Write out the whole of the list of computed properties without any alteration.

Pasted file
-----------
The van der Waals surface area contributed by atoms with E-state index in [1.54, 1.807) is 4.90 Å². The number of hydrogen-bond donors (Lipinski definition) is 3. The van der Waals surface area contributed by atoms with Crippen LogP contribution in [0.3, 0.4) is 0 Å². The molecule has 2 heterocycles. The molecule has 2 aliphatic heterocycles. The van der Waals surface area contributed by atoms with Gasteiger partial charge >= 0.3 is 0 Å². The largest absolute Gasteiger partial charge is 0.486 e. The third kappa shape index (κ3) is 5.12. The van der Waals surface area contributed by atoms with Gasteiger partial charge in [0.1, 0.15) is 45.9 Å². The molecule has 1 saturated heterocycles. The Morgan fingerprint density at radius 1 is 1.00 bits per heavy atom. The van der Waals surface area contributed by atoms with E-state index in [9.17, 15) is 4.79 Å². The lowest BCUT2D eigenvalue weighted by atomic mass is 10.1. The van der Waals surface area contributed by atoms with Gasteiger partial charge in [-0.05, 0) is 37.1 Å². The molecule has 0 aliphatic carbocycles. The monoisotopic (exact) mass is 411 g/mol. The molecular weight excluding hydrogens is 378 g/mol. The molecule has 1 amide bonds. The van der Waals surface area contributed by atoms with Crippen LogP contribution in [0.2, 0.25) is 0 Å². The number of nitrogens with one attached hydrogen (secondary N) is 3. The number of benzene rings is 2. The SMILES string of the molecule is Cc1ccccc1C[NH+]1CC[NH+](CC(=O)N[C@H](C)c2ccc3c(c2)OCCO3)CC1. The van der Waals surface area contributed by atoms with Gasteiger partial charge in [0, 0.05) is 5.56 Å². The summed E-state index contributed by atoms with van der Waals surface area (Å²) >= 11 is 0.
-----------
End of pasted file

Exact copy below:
The van der Waals surface area contributed by atoms with E-state index in [1.54, 1.807) is 4.90 Å². The number of hydrogen-bond donors (Lipinski definition) is 3. The van der Waals surface area contributed by atoms with Crippen LogP contribution in [0.3, 0.4) is 0 Å². The molecule has 2 heterocycles. The molecule has 2 aliphatic heterocycles. The van der Waals surface area contributed by atoms with Gasteiger partial charge >= 0.3 is 0 Å². The largest absolute Gasteiger partial charge is 0.486 e. The third kappa shape index (κ3) is 5.12. The van der Waals surface area contributed by atoms with Gasteiger partial charge in [0.1, 0.15) is 45.9 Å². The molecule has 1 saturated heterocycles. The Morgan fingerprint density at radius 1 is 1.00 bits per heavy atom. The van der Waals surface area contributed by atoms with E-state index in [9.17, 15) is 4.79 Å². The lowest BCUT2D eigenvalue weighted by atomic mass is 10.1. The van der Waals surface area contributed by atoms with Gasteiger partial charge in [-0.05, 0) is 37.1 Å². The molecule has 0 aliphatic carbocycles. The monoisotopic (exact) mass is 411 g/mol. The molecular weight excluding hydrogens is 378 g/mol. The molecule has 1 amide bonds. The van der Waals surface area contributed by atoms with Crippen LogP contribution in [0.2, 0.25) is 0 Å². The number of nitrogens with one attached hydrogen (secondary N) is 3. The number of benzene rings is 2. The SMILES string of the molecule is Cc1ccccc1C[NH+]1CC[NH+](CC(=O)N[C@H](C)c2ccc3c(c2)OCCO3)CC1. The van der Waals surface area contributed by atoms with Gasteiger partial charge in [0, 0.05) is 5.56 Å². The summed E-state index contributed by atoms with van der Waals surface area (Å²) >= 11 is 0.